MADISON — Gov. Tony Evers campaigned on the promise to increase funding for public schools by $1.4 billion, and now a bipartisan legislative task force that heard from parents, teachers and others across Wisconsin is also calling for significant increases in state spending and local property taxes.

Commission co-chair Sen. Luther Olsen, a Republican from Ripon who also chairs the Senate’s Education Committee, said Wednesday that he hopes the panel’s report released last week provides an opportunity for Republicans and Democrats to work with Evers on school funding.

“I don’t think any of this stuff is going to be easy,” Olsen said. “I would like to say the hard work is done, but the hard work is just beginning. Now the rubber meets the road.”

Evers, when asked about the report after touring a Madison elementary school on Wednesday, called it a “great first start.” The Democrat said he expected there would be areas of overlap with what he will propose, but he didn’t specify what exactly.

Evers, who was state schools superintendent until being elected governor, had proposed a 10 percent funding increase for schools at a cost of $1.4 billion. Evers told the Associated Press last week that he would propose the funding increase in his first state budget, which will be released in February or March.

The group co-chaired by Olsen and Rep. Joel Kitchens, R-Sturgeon Bay, met for more than a year and held eight hearings across Wisconsin in urban, rural and suburban school districts. The 16-member panel included Republican and Democratic lawmakers, along with the Green Bay schools superintendent, the director of the Wisconsin Association of School Boards and representatives of the school choice program.

The group’s more than two-dozen recommendations included allowing per-pupil revenue limits, which keep down how much schools can raise from local property taxes, to increase each year based on inflation. They had been allowed to go up tied to inflation from 1998 until 2009, and since then it’s either gone up by a certain amount or been frozen. They have not gone up since 2015.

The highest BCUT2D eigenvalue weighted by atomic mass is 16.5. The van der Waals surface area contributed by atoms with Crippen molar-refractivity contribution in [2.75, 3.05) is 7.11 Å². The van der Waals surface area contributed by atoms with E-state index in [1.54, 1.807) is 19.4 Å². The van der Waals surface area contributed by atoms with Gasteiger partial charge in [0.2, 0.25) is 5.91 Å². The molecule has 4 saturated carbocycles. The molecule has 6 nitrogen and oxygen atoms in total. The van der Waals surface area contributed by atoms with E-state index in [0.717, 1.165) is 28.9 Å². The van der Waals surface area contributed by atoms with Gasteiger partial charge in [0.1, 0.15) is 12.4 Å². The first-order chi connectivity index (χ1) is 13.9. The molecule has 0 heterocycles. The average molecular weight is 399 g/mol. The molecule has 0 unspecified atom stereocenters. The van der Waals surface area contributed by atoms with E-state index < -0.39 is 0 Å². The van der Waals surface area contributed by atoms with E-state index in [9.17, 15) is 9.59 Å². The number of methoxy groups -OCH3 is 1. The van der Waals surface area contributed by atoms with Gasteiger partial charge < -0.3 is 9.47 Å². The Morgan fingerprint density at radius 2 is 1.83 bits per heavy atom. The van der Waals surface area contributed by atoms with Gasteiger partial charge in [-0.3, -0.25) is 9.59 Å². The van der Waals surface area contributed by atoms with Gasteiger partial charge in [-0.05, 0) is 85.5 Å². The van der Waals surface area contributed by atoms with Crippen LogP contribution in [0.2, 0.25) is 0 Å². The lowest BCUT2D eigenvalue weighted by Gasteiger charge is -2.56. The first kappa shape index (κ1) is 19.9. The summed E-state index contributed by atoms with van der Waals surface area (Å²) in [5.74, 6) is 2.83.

Olsen said the goal of allowing increases tied to inflation is to allow schools to gradually get more money and hopefully reduce the need to hold a referendum vote to increase property taxes.

But the idea drew opposition Wednesday from the powerful state chamber of commerce.

Wisconsin Manufacturers & Commerce vice president Scott Manley called it a “bad idea that will hurt Wisconsin families and businesses.”

“The current system protects taxpayers by requiring government to obtain taxpayer approval before raising taxes,” Manley said. “Lawmakers must continue to ensure this vital taxpayer protection remains in place and reject the proposal for guaranteed annual property tax hikes.”

The report also calls for the state to provide two-thirds of the total cost of education, which would soften the reliance on local property taxes. The state last paid for two-thirds of school costs in the 2002-03 school year. The two-thirds requirement in state law was repealed as part of the 2003 state budget.

After dipping to a low of 61.7 percent during Scott Walker’s first year as governor in 2011, the state share of public school costs has slowly increased to 65.4 percent for the current year, or just shy of $7 billion. It would take about $130 million to get to 66.6 percent.

Evers ran on the promise of restoring two-thirds funding.

Other recommendations from the commission include spending more money on special education, English-language learners, low-income students, rural districts with high costs for transportation, gifted and talented students, and early childhood programs.

There is no total cost for all the recommendations.

“You don’t go out and talk about school funding and come back and say, ‘There’s too much money, let’s save some,’” Olsen said. “It’s going to be, ‘We need more money.’”

Olsen said he hoped some of the recommendations would be included in Evers’ two-year state budget proposal. If not, they could provide a guideline for the Republican-controlled Legislature as it works on revising Evers’ budget, Olsen said.

“If he comes in much richer than the Legislature wants to go, this could be a landing spot,” he said.

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